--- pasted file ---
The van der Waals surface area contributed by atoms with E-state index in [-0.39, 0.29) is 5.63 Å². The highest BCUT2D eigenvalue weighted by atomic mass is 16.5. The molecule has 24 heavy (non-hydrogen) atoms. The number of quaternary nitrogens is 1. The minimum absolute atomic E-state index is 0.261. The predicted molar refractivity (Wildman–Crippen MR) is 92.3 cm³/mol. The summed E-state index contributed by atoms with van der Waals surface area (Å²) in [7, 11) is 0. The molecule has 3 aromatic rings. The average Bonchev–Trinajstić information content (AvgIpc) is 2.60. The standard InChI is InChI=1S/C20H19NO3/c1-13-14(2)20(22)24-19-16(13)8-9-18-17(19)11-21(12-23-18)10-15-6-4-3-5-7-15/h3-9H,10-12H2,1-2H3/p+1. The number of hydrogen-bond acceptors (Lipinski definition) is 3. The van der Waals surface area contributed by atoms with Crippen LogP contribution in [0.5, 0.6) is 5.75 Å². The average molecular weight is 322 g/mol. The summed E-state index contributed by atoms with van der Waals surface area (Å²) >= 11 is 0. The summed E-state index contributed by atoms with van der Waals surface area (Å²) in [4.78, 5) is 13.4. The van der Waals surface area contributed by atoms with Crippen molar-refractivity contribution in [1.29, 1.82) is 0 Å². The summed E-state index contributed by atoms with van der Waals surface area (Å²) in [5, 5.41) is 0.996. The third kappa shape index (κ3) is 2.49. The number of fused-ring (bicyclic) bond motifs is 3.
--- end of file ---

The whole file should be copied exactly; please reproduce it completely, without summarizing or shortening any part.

The van der Waals surface area contributed by atoms with E-state index in [-0.39, 0.29) is 5.63 Å². The highest BCUT2D eigenvalue weighted by atomic mass is 16.5. The molecule has 24 heavy (non-hydrogen) atoms. The number of quaternary nitrogens is 1. The minimum absolute atomic E-state index is 0.261. The predicted molar refractivity (Wildman–Crippen MR) is 92.3 cm³/mol. The summed E-state index contributed by atoms with van der Waals surface area (Å²) in [7, 11) is 0. The molecule has 3 aromatic rings. The average Bonchev–Trinajstić information content (AvgIpc) is 2.60. The standard InChI is InChI=1S/C20H19NO3/c1-13-14(2)20(22)24-19-16(13)8-9-18-17(19)11-21(12-23-18)10-15-6-4-3-5-7-15/h3-9H,10-12H2,1-2H3/p+1. The number of hydrogen-bond acceptors (Lipinski definition) is 3. The van der Waals surface area contributed by atoms with Crippen LogP contribution in [0.5, 0.6) is 5.75 Å². The average molecular weight is 322 g/mol. The summed E-state index contributed by atoms with van der Waals surface area (Å²) >= 11 is 0. The summed E-state index contributed by atoms with van der Waals surface area (Å²) in [4.78, 5) is 13.4. The van der Waals surface area contributed by atoms with Crippen molar-refractivity contribution in [1.29, 1.82) is 0 Å². The summed E-state index contributed by atoms with van der Waals surface area (Å²) in [5, 5.41) is 0.996. The third kappa shape index (κ3) is 2.49. The number of fused-ring (bicyclic) bond motifs is 3.